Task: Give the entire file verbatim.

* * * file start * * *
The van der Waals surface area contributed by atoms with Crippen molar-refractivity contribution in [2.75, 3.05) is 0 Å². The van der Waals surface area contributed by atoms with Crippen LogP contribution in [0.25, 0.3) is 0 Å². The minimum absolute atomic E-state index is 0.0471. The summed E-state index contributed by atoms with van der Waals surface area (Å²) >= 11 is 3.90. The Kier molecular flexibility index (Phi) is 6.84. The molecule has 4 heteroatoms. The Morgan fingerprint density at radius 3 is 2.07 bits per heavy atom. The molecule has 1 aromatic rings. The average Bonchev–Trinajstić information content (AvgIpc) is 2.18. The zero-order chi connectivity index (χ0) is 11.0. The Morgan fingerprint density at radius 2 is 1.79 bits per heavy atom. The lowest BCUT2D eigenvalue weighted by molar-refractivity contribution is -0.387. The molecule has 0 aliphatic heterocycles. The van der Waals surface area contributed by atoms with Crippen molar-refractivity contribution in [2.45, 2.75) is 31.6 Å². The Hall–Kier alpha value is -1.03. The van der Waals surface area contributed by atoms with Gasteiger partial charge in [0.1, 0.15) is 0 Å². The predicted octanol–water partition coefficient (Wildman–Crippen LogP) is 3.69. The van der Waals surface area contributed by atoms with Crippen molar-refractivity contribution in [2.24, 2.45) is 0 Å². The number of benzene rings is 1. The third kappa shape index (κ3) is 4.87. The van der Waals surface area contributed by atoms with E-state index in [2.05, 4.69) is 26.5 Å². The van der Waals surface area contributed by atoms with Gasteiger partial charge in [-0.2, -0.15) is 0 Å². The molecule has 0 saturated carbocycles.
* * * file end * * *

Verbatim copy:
The van der Waals surface area contributed by atoms with Crippen molar-refractivity contribution in [2.75, 3.05) is 0 Å². The van der Waals surface area contributed by atoms with Crippen LogP contribution in [0.25, 0.3) is 0 Å². The minimum absolute atomic E-state index is 0.0471. The summed E-state index contributed by atoms with van der Waals surface area (Å²) >= 11 is 3.90. The Kier molecular flexibility index (Phi) is 6.84. The molecule has 4 heteroatoms. The Morgan fingerprint density at radius 3 is 2.07 bits per heavy atom. The molecule has 1 aromatic rings. The average Bonchev–Trinajstić information content (AvgIpc) is 2.18. The zero-order chi connectivity index (χ0) is 11.0. The Morgan fingerprint density at radius 2 is 1.79 bits per heavy atom. The lowest BCUT2D eigenvalue weighted by molar-refractivity contribution is -0.387. The molecule has 0 aliphatic heterocycles. The van der Waals surface area contributed by atoms with Crippen molar-refractivity contribution in [2.45, 2.75) is 31.6 Å². The Hall–Kier alpha value is -1.03. The van der Waals surface area contributed by atoms with Gasteiger partial charge in [0.1, 0.15) is 0 Å². The predicted octanol–water partition coefficient (Wildman–Crippen LogP) is 3.69. The van der Waals surface area contributed by atoms with Crippen molar-refractivity contribution in [2.24, 2.45) is 0 Å². The number of benzene rings is 1. The third kappa shape index (κ3) is 4.87. The van der Waals surface area contributed by atoms with E-state index in [2.05, 4.69) is 26.5 Å². The van der Waals surface area contributed by atoms with Gasteiger partial charge in [-0.2, -0.15) is 0 Å². The molecule has 0 saturated carbocycles.